Hebert, Nettie Clarissa Kingsbury (Mrs. Martin)



June 9, 1877-August 1, 1967
                Mrs. Nettie Clarissa Kingsbury Hebert was born on June 9, 1877 to the late Albert O. and Emma J. Kingsbury, in Missouri Valley, Iowa. After a lingering illness she was called home on August 1, 1967 and was buried by the side of her husband who preceded her some six years.
                As a young lady she came to Louisiana with her family in 1893. They settled in the Big Lake Community, but soon the family came to Lake Charles to make their home. She received a good portion of her public school education in Iowa. But before her family left Big Lake she came to Lake Charles and lived in the home of the Willis Webers where she stayed while finishing her high school work and attending the Lake Charles Normal School, from which she received her teaching certificate.
                For three years thereafter she taught school in Cameron and Calcasieu Parishes. She taught at Johnson’s Bayou, where she had to ride horse back each day to and from school; at Grand Chenier and at Hayes, La. It was during her teaching career that she met her future husband, the young Methodist minister Martin Hebert.
                On July 18, 1898 she was married to the man she was to love and work with as a partner in the ministry for the next 50 years. They spent at least 25 years among the French speaking peoples of South Louisiana. A great deal of this time the family lived in New Iberia. After retirement they were needed at West Lake to reorganize the work there and spent 11 years in the retired supply relationship. During this time they built a lovely sanctuary. After two years with the Community Chapel, south of Lake Charles, they organized the Fairview Methodist Church in 1955 and built the church. They did not finally retire from the active ministry until 1957.
Through these long years of service she felt the call to serve as partner with her distinguished husband. Her minister husband’s call became her call to work with him. As God had called him, He had also called her. Her husband was able to distinguish himself in part because she handled so well all phases of a minister’s wife. She shared his responsibilities and prayed for him when he wrestled in his study with a subject he felt led to bring to his people on Sunday morning and was anxious that his message might inspire their people. She prayed too when he was called out at 2:00 in the morning to the bedside of one who was sick. When she could not be in the church service because she had to remain at home with a sick child, she prayed that God might use him to bless others.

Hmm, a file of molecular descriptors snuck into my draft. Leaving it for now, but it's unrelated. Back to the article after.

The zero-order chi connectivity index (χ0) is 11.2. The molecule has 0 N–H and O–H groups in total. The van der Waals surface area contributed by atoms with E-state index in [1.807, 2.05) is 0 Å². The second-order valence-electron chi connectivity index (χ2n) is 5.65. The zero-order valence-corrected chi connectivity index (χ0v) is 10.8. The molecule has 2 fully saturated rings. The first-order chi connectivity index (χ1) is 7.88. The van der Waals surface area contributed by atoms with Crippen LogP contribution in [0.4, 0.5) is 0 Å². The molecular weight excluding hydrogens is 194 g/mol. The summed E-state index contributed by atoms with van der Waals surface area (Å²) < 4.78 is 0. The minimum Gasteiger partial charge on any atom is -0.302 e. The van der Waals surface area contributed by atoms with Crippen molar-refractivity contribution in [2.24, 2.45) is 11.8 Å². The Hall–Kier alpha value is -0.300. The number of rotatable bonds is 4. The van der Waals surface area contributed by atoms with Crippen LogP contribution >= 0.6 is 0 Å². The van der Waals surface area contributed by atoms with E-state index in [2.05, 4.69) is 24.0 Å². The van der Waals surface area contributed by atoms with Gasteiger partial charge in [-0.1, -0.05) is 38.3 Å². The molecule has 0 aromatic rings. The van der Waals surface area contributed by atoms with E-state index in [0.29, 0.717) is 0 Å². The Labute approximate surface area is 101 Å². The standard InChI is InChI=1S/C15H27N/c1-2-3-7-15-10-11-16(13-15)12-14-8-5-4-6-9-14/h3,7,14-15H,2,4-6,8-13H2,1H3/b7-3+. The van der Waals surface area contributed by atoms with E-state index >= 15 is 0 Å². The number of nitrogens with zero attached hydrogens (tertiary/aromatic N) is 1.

For a great deal of that time they were paid what the treasury could stand each quarter of the year. They were very fortunate if paid by the month. Many times they wondered if they could get by until more money came in. But Mrs. Hebert usually made ends meet and kept her six little ones well fed and clothed as well as the other children of the church.
Her talents as a teacher and as a musician were often called for to strengthen the church school and to make more effective the worship service of the church. But she found time to join and to become active in the Order of Eastern Star.
Mrs. Hebert leaves six children: Lee Beverly Hebert of Bussels, Belgium; Guy Kingsbury Herbert, Lake Charles, La.; Martin Hebert, Jr. of St. David, Penn, Mrs. Vera Pulliam of Lake Charles; Miss Fern Hebert, Lake Charles; and Mrs. James N. Carlin of Houston, Texas. They had another son, Theodore Girard Hebert, who died in infancy. She also leaves 10 grandchildren and 12 great grandchildren and many other relatives and friends as she goes to join her husband in their reward.
Source: Journal Louisiana Conference, 1968; p. 220      
By Paul Carroll and Hubert A. Gibbs                          

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